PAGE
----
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Tuesday, August 24, 2010

Book Review: The Imagined Field by Sean Patrick Hill

Review of The Imagined Field by Sean Patrick Hill, Paper Kite Press, 2010. Review by Bryan Tso Jones, author of Raking the Hollow Bones, Bedbug Press, 2009.
Sean Patrick Hill's first collection, The Imagined Field, asks us to turn our gaze outward as travelers to a wide sprung geography, to see what can be found to root in ourselves. Spanning locations in Ireland, through Andalusia, to a long journey across the United States, this field is one that reveals itself gradually. From a distance, we might see wheat or cleared out scrub, marked by defined borders both physical and otherwise, like in “Exact Change”: “I write poem about crickets in the field, / then get up from the chair / and walk out the motel door to the field.” At closer inspection, we discover this field littered with holes that tunnel the reader into dirty motels, broken neon signs in small towns, filled with people who are in a sense rooting through the underbrush to sieve what is left.

The narrators in this collection are always questioning, always searching, either for a sense of self, or of the place they inhabit. Poems like “Rearview Mirror” for example, use objects like “an abandoned wreck” left on the side of a road as extended metaphor to represent the sometimes unacknowledged struggle human beings have with resolving their past experiences: “You can drive off into the fragrant sagebrush and never turn your head. / The only thing that wreck recedes from is from the rearview mirror. / It never really goes anywhere does it?”

Another example of how The Imagined Field attempts to root experience to place is in the elegiac “Inland Among Stones,” dedicated to the poet's father. In this poem, the speaker journeys from the United States to Ireland with his father, to see “the plot / You bought for yourself on a hill top.” What's interesting here is that instead of tying this solemn, bonding experience between father and son explicitly to the locations named in each of the poem's six sections – The Bells of St. Mary's, The Tower on the Cliffs of Moher, and so on – the poem frequently utilizes local legend from these places to help ground the reader in a geographic terrain. In the St. Bridgit's Well section, the reader learns “how they say / An eel lives in the water and brings luck / If you're lucky enough to see.” It is local legends like this that the speaker then juxtaposes with what happens inexorably, that places and the meanings tied to them change despite the persistence of such stories. In the same section, the speaker's father attempts to gather water from this well in a vial but the speaker mentions later the water “spilled in your suitcase.” Dramatic turns like this occur in poems such as “No Country I Know,” “Coin-Op Binoculars” and “The pond that wouldn't freeze in winter”; they speak powerfully to one of the themes of the collection, which is how an individual – whether they are homebound or homeless – maintains their sense of identity in a world where places they have come to know change or disappear entirely. In “The pond that wouldn't freeze in winter,” the speaker mentions the cultural loss that occurs when relief money for a flood in Elmira, New York is spent on dikes, and the city decides to tear down the Langdon House where Mark Twain lived to build “a shopping plaza.” Everywhere there are the brutal signs of fading, of places plowed over by concrete, signs on cliffs being changed. Even the speaker acknowledges the power of human recollection as fallible in maintaining the personal ties an individual has to a town, such as when trying to recall the location of a foundry in Elmira that manufactured fire hydrants and later, when the speaker recounts doing stone rubbings in grade school: “I remember laying the butcher paper / over the letters. I used charcoal, maybe.” The childhood experience itself is qualified.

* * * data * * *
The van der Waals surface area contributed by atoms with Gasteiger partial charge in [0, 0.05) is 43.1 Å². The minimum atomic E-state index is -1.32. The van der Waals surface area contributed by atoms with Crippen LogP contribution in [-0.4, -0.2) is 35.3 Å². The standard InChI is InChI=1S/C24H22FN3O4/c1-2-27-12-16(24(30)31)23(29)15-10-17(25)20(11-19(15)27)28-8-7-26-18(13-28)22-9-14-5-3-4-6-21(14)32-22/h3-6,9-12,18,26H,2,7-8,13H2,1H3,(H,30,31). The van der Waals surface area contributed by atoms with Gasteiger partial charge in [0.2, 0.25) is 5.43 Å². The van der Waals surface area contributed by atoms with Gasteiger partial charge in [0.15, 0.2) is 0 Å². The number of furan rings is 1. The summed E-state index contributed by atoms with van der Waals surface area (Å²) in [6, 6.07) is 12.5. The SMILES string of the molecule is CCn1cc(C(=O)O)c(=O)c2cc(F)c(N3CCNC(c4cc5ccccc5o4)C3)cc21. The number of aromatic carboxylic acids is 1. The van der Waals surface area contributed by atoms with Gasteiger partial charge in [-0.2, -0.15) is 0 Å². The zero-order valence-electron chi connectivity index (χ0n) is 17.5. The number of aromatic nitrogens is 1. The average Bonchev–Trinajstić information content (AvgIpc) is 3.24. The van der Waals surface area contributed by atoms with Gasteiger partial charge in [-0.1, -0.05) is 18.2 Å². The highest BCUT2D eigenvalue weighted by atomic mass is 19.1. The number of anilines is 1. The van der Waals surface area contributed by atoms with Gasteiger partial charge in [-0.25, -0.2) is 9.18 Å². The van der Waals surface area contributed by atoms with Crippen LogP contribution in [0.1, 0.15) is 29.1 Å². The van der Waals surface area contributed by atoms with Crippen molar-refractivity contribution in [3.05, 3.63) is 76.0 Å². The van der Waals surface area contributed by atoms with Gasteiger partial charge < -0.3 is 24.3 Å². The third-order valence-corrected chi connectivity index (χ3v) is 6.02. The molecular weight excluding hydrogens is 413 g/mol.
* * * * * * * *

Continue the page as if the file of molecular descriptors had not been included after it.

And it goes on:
The language in The Imagined Field, like the wide geographic terrain it canvasses, runs a gamut, but remains colloquial in tone. This is not to say the poetry in this collection lacks power or muscularity. With lines like, “Patience is the longest shadow on the face of the earth. And yours” from “Rearview Mirror” and “Mine is a Midwest winter, / a crease in an empty sleeve / of snow,” in “No Country I Know,” Sean Patrick Hill subtly reveals his skill as a wordsmith without pressuring the language into artifice. As a whole, the collection reminds us of the importance of place and though our struggles are wide ranging in scope, in the end, like a river stone in the current, we “turn over once...and come to rest.”

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